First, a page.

Feeling the warmth of the sun on a cloudy day. A glimpse into a blind billy goat's unique, ever changing perspectives.

2017 06 28 Journal Excerpt Page 42 June 28, 2017


Taking on a new challenge is always difficult. There’s things that can make it a little easier, such as having family, friends, folks smarter than you to guide you, advise you and pull and nudge you along. Knowing that there’s people there to help you is a gift. Not being able to see them makes things a lot different, but it allows you to build a level of trust that is quite different than the visual trust. Seeing is believing, but believing without seeing is absolutely priceless.


A universal receipt with a lifetime warranty.






Page 42


As we started the journey into another long, cold winter, another journey, another adventure of mine was coming to an end. I can’t remember exactly what time of the year it was, but it seems that I remember perhaps late fall, early winter when Mike Adams announced that he had pretty much taught me what he could, and that I should be fine with setting out on my own with my digital adventures. I was rather shocked to hear these words coming from him, for you see, I was under the impression that I would be receiving tutoring from him for the rest of my life. Or at least a close facsimile. Grin


Had I fooled him that badly? Did I appear to have a clue? Should I have acted dumber than usual? Would I even remotely resemble an adequately prepared user of assistive technology? Should I have started stomping my feet and sucking my thumb as he handed me a box of Kleenex?Did I still have my warranty?


Hearing these words from him, once again, brought forth an upwelling of anxious lava from a semi-dormant volcano of doubt, anguish, confusion and frustration. He had to know how vulnerable I felt. He just had to.


But it appeared that he didn’t.


Several times, he assured me that he was just an email away, and that I had proven to him that I was fairly capable to problem solve on my own. I guess from his perspective he must have known what he was talking about, right? I mean, he was the instructor, and I was the student.


Through this time in my life, I had never felt like such a student. I never felt like I needed to learn as much as I could, as fast as I could. As I learned, I studied a little more, because I knew that I had one test after another coming at me, and this classroom was one of those that locked from the outside of the room, and I was on the inside looking for a chair. It felt like I was unable to sit down though, I guess for fear that something would pass me by without me knowing, or seeing, or noticing. Before 2010 I didn’t want change, but now, then, from 2010 on, the change was taking place whether I wanted it or not.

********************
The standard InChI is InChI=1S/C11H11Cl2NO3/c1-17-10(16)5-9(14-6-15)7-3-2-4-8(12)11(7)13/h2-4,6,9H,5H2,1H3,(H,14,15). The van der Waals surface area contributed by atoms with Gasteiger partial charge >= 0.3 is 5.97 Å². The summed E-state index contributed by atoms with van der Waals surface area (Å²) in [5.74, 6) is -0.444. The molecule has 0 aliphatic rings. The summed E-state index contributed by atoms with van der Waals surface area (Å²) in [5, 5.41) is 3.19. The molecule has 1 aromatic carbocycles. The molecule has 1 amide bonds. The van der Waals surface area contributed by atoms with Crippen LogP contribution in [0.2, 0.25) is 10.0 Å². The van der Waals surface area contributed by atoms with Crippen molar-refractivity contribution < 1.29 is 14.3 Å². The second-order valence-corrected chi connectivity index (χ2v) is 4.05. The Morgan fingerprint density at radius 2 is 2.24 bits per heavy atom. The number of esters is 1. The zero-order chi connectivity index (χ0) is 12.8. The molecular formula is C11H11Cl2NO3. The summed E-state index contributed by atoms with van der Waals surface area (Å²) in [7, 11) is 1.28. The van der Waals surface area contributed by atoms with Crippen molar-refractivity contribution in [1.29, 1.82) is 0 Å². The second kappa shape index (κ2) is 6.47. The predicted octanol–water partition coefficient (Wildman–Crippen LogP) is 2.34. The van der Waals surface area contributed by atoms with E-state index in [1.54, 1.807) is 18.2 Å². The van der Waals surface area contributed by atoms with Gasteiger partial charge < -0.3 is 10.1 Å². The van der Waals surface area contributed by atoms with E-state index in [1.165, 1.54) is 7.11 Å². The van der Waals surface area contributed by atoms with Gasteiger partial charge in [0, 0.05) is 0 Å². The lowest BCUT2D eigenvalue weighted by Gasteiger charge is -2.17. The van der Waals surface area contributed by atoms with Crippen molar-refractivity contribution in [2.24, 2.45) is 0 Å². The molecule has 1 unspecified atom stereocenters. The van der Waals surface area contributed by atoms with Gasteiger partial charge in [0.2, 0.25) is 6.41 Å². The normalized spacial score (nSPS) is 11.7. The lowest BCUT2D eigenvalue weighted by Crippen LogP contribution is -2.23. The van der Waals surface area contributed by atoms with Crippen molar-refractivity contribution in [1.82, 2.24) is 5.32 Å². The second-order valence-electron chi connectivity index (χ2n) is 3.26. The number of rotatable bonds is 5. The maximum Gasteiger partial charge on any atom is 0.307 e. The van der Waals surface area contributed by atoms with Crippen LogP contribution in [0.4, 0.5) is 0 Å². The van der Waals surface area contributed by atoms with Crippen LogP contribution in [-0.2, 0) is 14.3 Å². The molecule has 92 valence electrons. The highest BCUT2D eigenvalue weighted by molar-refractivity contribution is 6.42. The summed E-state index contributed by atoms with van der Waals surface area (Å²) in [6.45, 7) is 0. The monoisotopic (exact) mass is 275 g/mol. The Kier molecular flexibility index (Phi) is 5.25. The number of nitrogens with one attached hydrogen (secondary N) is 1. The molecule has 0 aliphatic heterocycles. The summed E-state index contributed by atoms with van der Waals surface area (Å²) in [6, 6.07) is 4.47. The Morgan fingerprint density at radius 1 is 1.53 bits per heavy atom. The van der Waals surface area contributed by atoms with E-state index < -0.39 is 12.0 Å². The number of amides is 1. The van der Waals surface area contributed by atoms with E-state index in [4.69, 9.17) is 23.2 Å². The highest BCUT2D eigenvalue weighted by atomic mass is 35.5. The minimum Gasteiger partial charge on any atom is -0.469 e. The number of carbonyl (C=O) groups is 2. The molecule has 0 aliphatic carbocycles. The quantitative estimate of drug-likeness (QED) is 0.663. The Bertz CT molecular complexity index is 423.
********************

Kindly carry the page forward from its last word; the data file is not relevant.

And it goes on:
My digital life had taken a sharp left, and man how the scenery had changed. The light and shapes and contrast was still there, in all it’s dulled glory, but I had begun to see things from so many different angles. The sounds, the textures, the broken toes and jammed fingers and bruised shoulders spoke to me in a way that snapped me to an attention I had never known. I wanted to find a way to sleep it off, but each time I awoke, it seemed that I was more awake than ever before.


Metaphors, metaphors, metaphors. I got a million of them, and they all have a place.


Saying good bye to my assistive technology tutoring was a scary thought, but I didn’t really have time to think about it much. When I came across an obstacle, the hidden opportunity was there for me to dig out, inspect, develop a plan of attack and set out on a mission to conquer, to understand, to build another layer on a new foundation of survival.